The subject was a suggestive one to me, and I thought about it in silence. Mr. Wopsle, as the ill-requited uncle of the evening’s tragedy, fell to meditating aloud in his garden at Camberwell. Orlick, with his hands in his pockets, slouched heavily at my side. It was very dark, very wet, very muddy, and so we splashed along. Now and then, the sound of the signal cannon broke upon us again, and again rolled sulkily along the course of the river. I kept myself to myself and my thoughts. Mr. Wopsle died amiably at Camberwell, and exceedingly game on Bosworth Field, and in the greatest agonies at Glastonbury. Orlick sometimes growled, “Beat it out, beat it out — Old Clem! With a clink for the stout — Old Clem!” I thought he had been drinking, but he was not drunk.
Thus, we came to the village. The way by which we approached it, took us past the Three Jolly Bargemen, which we were surprised to find — it being eleven o’clock — in a state of commotion, with the door wide open, and unwonted lights that had been hastily caught up and put down, scattered about. Mr. Wopsle dropped in to ask what was the matter (surmising that a convict had been taken), but came running out in a great hurry.
“There’s something wrong,” said he, without stopping, “up at your place, Pip. Run all!”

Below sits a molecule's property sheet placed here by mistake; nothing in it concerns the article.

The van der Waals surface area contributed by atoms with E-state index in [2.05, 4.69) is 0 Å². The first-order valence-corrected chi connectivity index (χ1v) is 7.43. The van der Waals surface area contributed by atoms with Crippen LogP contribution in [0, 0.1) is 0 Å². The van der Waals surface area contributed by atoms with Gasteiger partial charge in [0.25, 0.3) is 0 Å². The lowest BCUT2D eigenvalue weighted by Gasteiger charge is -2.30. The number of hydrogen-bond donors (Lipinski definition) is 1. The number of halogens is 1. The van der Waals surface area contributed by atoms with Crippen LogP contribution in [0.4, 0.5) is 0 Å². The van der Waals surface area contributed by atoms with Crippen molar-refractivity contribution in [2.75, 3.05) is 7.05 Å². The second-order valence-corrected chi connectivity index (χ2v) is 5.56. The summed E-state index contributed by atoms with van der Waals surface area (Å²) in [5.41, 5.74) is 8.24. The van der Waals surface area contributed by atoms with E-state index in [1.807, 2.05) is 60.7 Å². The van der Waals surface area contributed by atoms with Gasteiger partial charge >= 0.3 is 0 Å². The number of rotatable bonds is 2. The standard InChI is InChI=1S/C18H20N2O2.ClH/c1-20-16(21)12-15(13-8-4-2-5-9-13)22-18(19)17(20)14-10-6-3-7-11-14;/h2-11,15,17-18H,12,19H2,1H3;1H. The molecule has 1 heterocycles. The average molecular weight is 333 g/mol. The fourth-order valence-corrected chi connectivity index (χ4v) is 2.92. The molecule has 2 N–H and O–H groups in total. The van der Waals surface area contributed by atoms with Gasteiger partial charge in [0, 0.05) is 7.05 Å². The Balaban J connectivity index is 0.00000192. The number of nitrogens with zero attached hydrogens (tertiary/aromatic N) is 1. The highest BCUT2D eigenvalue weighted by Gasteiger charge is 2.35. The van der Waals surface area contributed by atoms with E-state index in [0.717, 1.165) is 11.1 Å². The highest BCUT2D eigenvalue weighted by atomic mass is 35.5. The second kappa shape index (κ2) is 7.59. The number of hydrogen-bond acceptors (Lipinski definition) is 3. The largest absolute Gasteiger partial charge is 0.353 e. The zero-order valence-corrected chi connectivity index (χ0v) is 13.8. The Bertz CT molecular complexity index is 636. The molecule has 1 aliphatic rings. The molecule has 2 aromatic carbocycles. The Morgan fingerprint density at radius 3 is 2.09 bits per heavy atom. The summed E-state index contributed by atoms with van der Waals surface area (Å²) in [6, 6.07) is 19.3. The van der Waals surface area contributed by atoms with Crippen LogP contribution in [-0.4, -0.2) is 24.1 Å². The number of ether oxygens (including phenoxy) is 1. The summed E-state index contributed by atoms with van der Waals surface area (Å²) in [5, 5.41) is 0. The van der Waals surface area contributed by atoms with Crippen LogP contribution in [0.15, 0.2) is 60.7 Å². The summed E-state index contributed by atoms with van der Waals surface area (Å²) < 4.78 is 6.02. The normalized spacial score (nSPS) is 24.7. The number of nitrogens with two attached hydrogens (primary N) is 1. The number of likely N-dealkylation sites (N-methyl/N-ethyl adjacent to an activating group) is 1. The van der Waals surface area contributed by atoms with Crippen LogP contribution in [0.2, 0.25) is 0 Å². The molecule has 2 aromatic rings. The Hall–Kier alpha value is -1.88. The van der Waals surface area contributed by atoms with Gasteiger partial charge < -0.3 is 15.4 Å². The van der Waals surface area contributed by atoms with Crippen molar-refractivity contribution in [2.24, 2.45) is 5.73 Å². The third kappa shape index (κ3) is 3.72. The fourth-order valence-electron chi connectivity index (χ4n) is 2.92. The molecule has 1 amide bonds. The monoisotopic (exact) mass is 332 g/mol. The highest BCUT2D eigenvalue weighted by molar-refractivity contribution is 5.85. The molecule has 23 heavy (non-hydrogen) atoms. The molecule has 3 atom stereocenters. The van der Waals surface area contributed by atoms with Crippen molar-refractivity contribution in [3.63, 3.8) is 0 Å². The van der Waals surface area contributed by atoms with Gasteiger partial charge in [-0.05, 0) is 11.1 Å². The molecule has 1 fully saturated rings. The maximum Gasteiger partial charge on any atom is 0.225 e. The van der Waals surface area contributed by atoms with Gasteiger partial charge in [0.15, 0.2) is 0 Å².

“What is it?” I asked, keeping up with him. So did Orlick, at my side.
“I can’t quite understand. The house seems to have been violently entered when Joe Gargery was out. Supposed by convicts. Somebody has been attacked and hurt.”
We were running too fast to admit of more being said, and we made no stop until we got into our kitchen. It was full of people; the whole village was there, or in the yard; and there was a surgeon, and there was Joe, and there was a group of women, all on the floor in the midst of the kitchen. The unemployed bystanders drew back when they saw me, and so I became aware of my sister — lying without sense or movement on the bare boards where she had been knocked down by a tremendous blow on the back of the head, dealt by some unknown hand when her face was turned towards the fire — destined never to be on the Rampage again, while she was the wife of Joe.
With my head full of George Barnwell, I was at first disposed to believe that I must have had some hand in the attack upon my sister, or at all events that as her near relation, popularly known to be under obligations to her, I was a more legitimate object of suspicion than any one else. But when, in the clearer light of next morning, I began to reconsider the matter and to hear it discussed around me on all sides, I took another view of the case, which was more reasonable.